Distinguishing Between Judging & Perceiving

Judging and perceiving are common English words used to describe how people evaluate and make sense of the world around them, particularly in regards to other people and things. These terms are also significant in Jungian psychology, as they represent different preferences people have in approaching their lives. Understanding the difference between judging and perceiving can be helpful in comprehending these concepts.

Judging Personality

Individuals have their own preferences when making decisions in life. Judging is a dimension of human behavior where a person prefers to reach a conclusion before making a final decision. The mother-daughter duo of Myers-Briggs proposed this dimension of judging/perceiving based on concepts described by Carl Jung. They published the MBTI (Myers-Briggs Type Indicator) to assess the personality of people applying for wartime jobs.

Judging people make plans and adhere to these plans in their lives. They experience difficulties when there is a sudden change in their plans or when plans go awry. These individuals remain tense until they have completed their projects and met deadlines. It is rare to see these people relaxing and enjoying their lives. Judgers are comfortable with rules and place importance on following them. They make decisions and stick to them, as they feel in control this way. Judgers are predictable, with well-set plans and objectives, and live an organized life.

Perceiving Personality

Perceiving is another extreme of the behavior dimension, contrasting with judging. These individuals are flexible in nature and keep their options open until they are forced to make decisions. They do not like set patterns and adapt to different situations easily. Perceivers are happy when they have space to maneuver and prefer to live life casually, leaving their projects unfinished rather than striving hard to complete them before deadlines. They do not make clear-cut decisions and are very inquisitive. Perceivers are often seen questioning authority, which would be anathema for judgers.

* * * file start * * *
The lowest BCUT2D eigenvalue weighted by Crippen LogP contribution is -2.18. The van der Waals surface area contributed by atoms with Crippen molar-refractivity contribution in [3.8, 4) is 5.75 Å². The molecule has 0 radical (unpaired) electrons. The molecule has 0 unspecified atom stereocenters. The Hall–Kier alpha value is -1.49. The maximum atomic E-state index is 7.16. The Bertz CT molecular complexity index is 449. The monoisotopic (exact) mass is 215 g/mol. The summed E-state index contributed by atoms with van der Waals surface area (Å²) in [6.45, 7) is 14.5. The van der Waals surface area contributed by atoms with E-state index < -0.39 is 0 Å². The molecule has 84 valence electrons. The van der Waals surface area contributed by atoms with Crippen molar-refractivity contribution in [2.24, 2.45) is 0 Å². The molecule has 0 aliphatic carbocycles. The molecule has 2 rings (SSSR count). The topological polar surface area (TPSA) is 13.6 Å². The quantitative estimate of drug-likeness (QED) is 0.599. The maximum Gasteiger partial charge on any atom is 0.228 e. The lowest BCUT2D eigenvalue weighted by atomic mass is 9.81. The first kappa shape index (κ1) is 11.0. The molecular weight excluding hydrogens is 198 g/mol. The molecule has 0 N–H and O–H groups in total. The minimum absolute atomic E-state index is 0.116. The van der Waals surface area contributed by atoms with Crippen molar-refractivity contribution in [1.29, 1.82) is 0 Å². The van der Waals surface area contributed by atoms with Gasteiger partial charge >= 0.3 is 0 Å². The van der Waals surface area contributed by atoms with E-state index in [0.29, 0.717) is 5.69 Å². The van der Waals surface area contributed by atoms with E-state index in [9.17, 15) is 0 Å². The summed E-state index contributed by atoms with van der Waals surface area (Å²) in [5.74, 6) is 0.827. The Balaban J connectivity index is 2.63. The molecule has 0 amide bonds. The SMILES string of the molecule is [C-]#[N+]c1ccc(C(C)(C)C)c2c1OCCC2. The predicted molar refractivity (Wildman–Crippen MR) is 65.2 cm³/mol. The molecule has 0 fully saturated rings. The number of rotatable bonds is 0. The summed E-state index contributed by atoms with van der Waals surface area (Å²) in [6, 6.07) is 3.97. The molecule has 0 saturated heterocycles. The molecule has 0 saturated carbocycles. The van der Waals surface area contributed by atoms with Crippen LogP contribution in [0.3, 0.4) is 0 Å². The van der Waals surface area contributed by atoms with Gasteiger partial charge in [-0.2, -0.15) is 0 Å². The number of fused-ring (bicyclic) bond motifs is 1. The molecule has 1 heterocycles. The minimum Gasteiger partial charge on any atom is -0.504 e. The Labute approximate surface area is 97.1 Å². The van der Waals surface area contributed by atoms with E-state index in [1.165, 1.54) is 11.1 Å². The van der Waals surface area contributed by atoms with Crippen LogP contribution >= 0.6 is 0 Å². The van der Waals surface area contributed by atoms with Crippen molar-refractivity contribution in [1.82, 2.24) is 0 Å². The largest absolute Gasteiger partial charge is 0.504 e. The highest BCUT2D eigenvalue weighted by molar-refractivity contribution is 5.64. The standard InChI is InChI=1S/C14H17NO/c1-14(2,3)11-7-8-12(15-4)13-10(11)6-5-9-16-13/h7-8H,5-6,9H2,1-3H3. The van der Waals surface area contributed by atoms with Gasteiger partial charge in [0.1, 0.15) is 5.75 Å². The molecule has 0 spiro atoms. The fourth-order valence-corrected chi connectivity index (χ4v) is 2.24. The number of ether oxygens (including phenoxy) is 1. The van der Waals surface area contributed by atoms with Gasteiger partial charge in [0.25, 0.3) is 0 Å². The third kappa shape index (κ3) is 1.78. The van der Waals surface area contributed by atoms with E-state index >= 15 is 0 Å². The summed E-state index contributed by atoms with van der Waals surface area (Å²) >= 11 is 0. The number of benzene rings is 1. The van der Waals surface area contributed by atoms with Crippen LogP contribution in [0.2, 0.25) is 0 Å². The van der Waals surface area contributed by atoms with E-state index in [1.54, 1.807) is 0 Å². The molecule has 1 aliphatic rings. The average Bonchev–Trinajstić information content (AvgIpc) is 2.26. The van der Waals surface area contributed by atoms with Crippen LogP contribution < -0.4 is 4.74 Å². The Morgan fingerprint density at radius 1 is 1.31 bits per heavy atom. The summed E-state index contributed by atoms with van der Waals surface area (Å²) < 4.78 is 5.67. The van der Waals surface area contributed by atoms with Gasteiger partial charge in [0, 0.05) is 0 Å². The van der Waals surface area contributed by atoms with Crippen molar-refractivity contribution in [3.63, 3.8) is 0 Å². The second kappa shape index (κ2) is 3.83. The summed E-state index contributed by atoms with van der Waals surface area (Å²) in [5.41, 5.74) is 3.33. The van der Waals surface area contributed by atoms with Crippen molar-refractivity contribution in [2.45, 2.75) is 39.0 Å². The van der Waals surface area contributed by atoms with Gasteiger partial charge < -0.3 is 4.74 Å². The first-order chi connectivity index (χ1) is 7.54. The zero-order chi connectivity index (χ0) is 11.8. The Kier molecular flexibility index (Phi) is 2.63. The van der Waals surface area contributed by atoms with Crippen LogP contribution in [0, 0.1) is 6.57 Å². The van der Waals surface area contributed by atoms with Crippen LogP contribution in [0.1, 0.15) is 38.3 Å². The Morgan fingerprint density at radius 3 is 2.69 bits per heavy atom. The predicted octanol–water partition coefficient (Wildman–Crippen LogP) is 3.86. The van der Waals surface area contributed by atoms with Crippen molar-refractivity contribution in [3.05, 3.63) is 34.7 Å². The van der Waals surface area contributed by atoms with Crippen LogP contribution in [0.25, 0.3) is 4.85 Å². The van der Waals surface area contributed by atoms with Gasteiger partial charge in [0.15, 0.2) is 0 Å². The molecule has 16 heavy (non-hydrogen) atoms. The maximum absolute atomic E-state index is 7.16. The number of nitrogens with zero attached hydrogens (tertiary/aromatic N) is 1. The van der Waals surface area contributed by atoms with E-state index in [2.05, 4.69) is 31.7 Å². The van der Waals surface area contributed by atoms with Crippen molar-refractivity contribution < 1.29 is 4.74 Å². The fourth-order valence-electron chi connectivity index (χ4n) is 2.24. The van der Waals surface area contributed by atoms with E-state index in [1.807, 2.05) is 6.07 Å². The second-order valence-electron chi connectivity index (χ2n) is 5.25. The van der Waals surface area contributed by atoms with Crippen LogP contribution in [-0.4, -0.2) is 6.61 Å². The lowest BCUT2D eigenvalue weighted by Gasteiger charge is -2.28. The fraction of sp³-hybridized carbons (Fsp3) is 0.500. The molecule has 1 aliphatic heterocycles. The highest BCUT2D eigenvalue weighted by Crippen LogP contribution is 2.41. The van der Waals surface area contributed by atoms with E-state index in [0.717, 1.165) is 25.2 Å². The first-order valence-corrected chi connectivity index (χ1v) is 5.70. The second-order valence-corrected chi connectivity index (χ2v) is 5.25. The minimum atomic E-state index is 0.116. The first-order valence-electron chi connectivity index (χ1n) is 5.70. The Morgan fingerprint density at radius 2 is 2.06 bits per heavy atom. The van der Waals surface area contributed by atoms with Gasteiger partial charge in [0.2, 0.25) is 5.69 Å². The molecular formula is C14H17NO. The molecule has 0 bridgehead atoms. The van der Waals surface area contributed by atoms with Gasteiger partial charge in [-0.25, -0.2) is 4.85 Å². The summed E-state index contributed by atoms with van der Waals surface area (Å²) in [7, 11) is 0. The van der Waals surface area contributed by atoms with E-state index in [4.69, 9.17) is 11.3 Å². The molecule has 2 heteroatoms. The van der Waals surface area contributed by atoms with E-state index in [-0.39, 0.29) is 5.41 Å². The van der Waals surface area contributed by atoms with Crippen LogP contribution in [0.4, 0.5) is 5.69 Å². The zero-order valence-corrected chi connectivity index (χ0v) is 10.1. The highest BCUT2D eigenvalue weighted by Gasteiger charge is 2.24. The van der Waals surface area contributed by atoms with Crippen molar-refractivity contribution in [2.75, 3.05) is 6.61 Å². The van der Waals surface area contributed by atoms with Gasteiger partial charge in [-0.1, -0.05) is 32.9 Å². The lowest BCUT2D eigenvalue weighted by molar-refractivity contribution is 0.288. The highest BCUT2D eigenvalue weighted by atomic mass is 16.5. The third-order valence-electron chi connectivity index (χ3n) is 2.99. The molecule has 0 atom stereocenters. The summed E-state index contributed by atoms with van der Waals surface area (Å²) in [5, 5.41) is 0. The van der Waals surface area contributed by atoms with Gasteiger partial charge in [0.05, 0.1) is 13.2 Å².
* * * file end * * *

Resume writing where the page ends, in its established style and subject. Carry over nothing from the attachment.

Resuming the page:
Key Takeaways

  • Judging and perceiving are preferences people have when making decisions in life, based on the concepts of Carl Jung and developed by Myers-Briggs.
  • Judging individuals prefer clear-cut goals and decisions, while perceiving individuals enjoy flexibility and adaptability.
  • Judgers are comfortable with rules and authority, whereas perceivers see rules as restrictions on their abilities and freedom and often question or rebel against authority.
Dmitri Ivanov
Dmitri Ivanovhttps://whats-different.com
Dmitri Ivanov, a writer and managing editor, was educated in Canada and holds a BS in Science. Dmitri loves doing research, writing, and teaching various courses.


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